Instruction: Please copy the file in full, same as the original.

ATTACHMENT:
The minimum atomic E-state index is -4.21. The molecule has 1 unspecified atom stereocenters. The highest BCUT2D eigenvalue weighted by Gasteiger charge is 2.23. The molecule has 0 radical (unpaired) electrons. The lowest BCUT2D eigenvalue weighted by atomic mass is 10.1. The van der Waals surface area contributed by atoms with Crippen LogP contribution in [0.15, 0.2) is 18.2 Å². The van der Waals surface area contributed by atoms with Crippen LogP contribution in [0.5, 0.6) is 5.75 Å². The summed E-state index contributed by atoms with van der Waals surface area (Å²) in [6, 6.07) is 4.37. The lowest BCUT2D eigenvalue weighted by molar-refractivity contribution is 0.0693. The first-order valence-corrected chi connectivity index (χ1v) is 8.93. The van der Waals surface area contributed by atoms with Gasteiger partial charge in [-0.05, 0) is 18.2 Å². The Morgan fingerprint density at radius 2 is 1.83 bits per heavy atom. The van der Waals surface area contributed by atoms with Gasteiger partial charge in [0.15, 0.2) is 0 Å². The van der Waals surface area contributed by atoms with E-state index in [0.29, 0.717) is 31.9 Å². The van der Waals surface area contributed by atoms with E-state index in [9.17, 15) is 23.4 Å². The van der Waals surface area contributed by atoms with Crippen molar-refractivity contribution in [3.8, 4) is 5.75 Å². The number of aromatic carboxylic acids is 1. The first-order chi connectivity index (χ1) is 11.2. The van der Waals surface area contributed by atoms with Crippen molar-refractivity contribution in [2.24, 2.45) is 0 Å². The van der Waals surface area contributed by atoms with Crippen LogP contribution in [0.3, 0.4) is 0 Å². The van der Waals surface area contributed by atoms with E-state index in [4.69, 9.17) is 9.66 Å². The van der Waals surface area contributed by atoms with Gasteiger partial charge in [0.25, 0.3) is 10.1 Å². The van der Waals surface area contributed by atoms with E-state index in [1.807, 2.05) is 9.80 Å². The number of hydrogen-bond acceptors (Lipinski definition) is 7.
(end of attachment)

The minimum atomic E-state index is -4.21. The molecule has 1 unspecified atom stereocenters. The highest BCUT2D eigenvalue weighted by Gasteiger charge is 2.23. The molecule has 0 radical (unpaired) electrons. The lowest BCUT2D eigenvalue weighted by atomic mass is 10.1. The van der Waals surface area contributed by atoms with Crippen LogP contribution in [0.15, 0.2) is 18.2 Å². The van der Waals surface area contributed by atoms with Crippen LogP contribution in [0.5, 0.6) is 5.75 Å². The summed E-state index contributed by atoms with van der Waals surface area (Å²) in [6, 6.07) is 4.37. The lowest BCUT2D eigenvalue weighted by molar-refractivity contribution is 0.0693. The first-order valence-corrected chi connectivity index (χ1v) is 8.93. The van der Waals surface area contributed by atoms with Gasteiger partial charge in [-0.05, 0) is 18.2 Å². The Morgan fingerprint density at radius 2 is 1.83 bits per heavy atom. The van der Waals surface area contributed by atoms with Gasteiger partial charge in [0.15, 0.2) is 0 Å². The van der Waals surface area contributed by atoms with E-state index in [0.29, 0.717) is 31.9 Å². The van der Waals surface area contributed by atoms with E-state index in [9.17, 15) is 23.4 Å². The van der Waals surface area contributed by atoms with Crippen molar-refractivity contribution in [3.8, 4) is 5.75 Å². The number of aromatic carboxylic acids is 1. The first-order chi connectivity index (χ1) is 11.2. The van der Waals surface area contributed by atoms with Crippen molar-refractivity contribution in [2.24, 2.45) is 0 Å². The van der Waals surface area contributed by atoms with Crippen LogP contribution in [0.3, 0.4) is 0 Å². The van der Waals surface area contributed by atoms with E-state index in [4.69, 9.17) is 9.66 Å². The van der Waals surface area contributed by atoms with Gasteiger partial charge in [0.25, 0.3) is 10.1 Å². The van der Waals surface area contributed by atoms with E-state index in [1.807, 2.05) is 9.80 Å². The number of hydrogen-bond acceptors (Lipinski definition) is 7.